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Time clocks, GPS monitoring make for good government



Published: Wed, May 30, 2012 @ 12:00 a.m.

Sometimes you have to spend money to save money. And in that context, Youngstown Mayor Chuck Sammarone’s proposal to install time clocks for city employees and GPS tracking systems in all city vehicles makes perfect sense.

Other mayors have talked about making government run more like a business, but Sammarone is pursuing accountability in ways that, in the case of time clocks, has long been a routine part of private employment and in the case of GPS is an increasingly used technology.

Requiring employees to clock in and clock out can’t be challenged on any legitimate grounds.

We suspect, though, that there will be more reluctance by some employees to the emerging technology of GPS and the oversight it provides. Any such resistance should not be permitted to get in the way of purchasing and installing GPS systems in the vehicles.

Police officers have come to accept global-positioning-satellite systems as a safety factor. While the police are routinely involved in potentially more dangerous pursuits than city employees in other department, the streets hold dangers for any employee in a city vehicle.

Only slackers need worry

To the extent that GPS gives supervisors the ability to monitor the whereabouts of employees when they are on the clock, no honest employee should have a problem with that as long as enforcement is evenhanded. Accepting the premise that most city employees are conscientious workers, they should welcome a system that makes it easier for supervisors to identify slackers and take corrective action.

Everyone will know that the devices are in use, so it would seem unlikely that Youngstown would uncover such obvious abuses as those found in Trumbull County two years ago, when GPS devices were placed on the cars of two employees in the sanitary engineer’s office who were suspected of neglecting their duties. During a three-week period, one employee’s car was found to be in unauthorized places 25 percent of the time; the other more than 50 percent of the time. Both were fired.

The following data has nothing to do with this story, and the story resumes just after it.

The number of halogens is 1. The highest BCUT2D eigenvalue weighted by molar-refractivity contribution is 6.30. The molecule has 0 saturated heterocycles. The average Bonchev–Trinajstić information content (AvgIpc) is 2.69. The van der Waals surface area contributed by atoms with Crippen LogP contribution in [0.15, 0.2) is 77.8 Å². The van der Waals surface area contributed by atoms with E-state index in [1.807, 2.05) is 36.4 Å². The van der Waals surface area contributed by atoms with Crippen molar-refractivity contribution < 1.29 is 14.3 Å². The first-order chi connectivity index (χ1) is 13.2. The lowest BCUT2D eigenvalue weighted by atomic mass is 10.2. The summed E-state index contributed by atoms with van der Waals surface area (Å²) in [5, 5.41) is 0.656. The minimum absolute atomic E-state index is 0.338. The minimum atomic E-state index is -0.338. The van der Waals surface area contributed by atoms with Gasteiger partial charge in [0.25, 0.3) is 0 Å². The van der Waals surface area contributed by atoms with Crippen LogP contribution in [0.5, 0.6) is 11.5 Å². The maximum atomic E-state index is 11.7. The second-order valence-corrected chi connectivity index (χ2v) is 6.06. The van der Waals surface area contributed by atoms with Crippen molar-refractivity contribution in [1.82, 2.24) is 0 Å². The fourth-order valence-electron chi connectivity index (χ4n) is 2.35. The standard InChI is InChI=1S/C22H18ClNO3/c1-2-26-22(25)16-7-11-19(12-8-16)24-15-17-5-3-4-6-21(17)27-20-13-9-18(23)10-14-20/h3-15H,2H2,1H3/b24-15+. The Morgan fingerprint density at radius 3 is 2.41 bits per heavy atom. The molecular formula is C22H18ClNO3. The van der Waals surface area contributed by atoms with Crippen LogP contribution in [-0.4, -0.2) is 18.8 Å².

Such extreme examples not only raises questions about the honesty of employees, but about the level of supervision they work under.

GPS monitoring protects honest employees, puts dishonest employees in jeopardy and places greater pressure on supervisors to make sure their departments are running efficiently. Time will tell if it results in departments being able to get by with a fewer employees.

And in at least one department, GPS, combined with available software, allows any city to keep track during a snow storm of exactly which streets have been plowed and which have yet to be plowed. And that’s a safety feature for city employees and residents alike.


Comments

1maxborenstein(27 comments)posted 1 year, 10 months ago

This is a very good plan. Too many city workers treat the city-owned vehicles as their personal vehicle. The departments would be able to get by with fewer people if each person was more efficient.

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2Askmeificare(667 comments)posted 1 year, 10 months ago

This is excellent business, government, and common sense.

Great article Vindy. You nailed it, again.

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3WilliamSwinger(341 comments)posted 1 year, 10 months ago

If you're not breaking any rules then you have nothing to worry about, right?

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4WilliamSwinger(341 comments)posted 1 year, 10 months ago

@NoBS

Sarcasm. That was sarcasm.

I completely despise people that use the "if you're not doing anything wrong" excuse for chiseling away our liberties for every stupid reason under the sun.

Destroy all the traffic cams, dismantle the OVI checkpoints, eradicate the automated license plate checkers, etc.

I want a government that paves roads, builds schools and delivers clean water. Only freedom and liberty for me, thank you.

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5VINDYAK(1799 comments)posted 1 year, 10 months ago

I see time clocks and required doctor's excuses have really improved the health of Cleveland city firemen.

If a police officer places a newly purchased mattress ontop of the cruiser so as to take it home, will it affect the GPS? Will this also affect unmarked government vehicles that are parked in Walmart?

Possibly we should also consider eliminating government cell phones and allow government employees to use their own phone...since they make more personal calls on the government's dime than on their own.

Also, eliminate the government gas card and go back to the days of a delivery driver filling up all government vehicles in the government parking lot. The bulk sales cost will be far less than the pump price and it will discourage abuse, theft or waste. Employees will have to drive their own personal vehicles home.

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6Traveler(606 comments)posted 1 year, 10 months ago

unfortunately we need to pay tax money to have this installed on government vehicles and buildings. Time and time again government has shown it cant manage personal. Union or nonunion government employees too often abuse the system. it is a a shame that our tax dollars have to go to items like this but our elected officials for both party's has shown they dont have the will or care to effectively manage.

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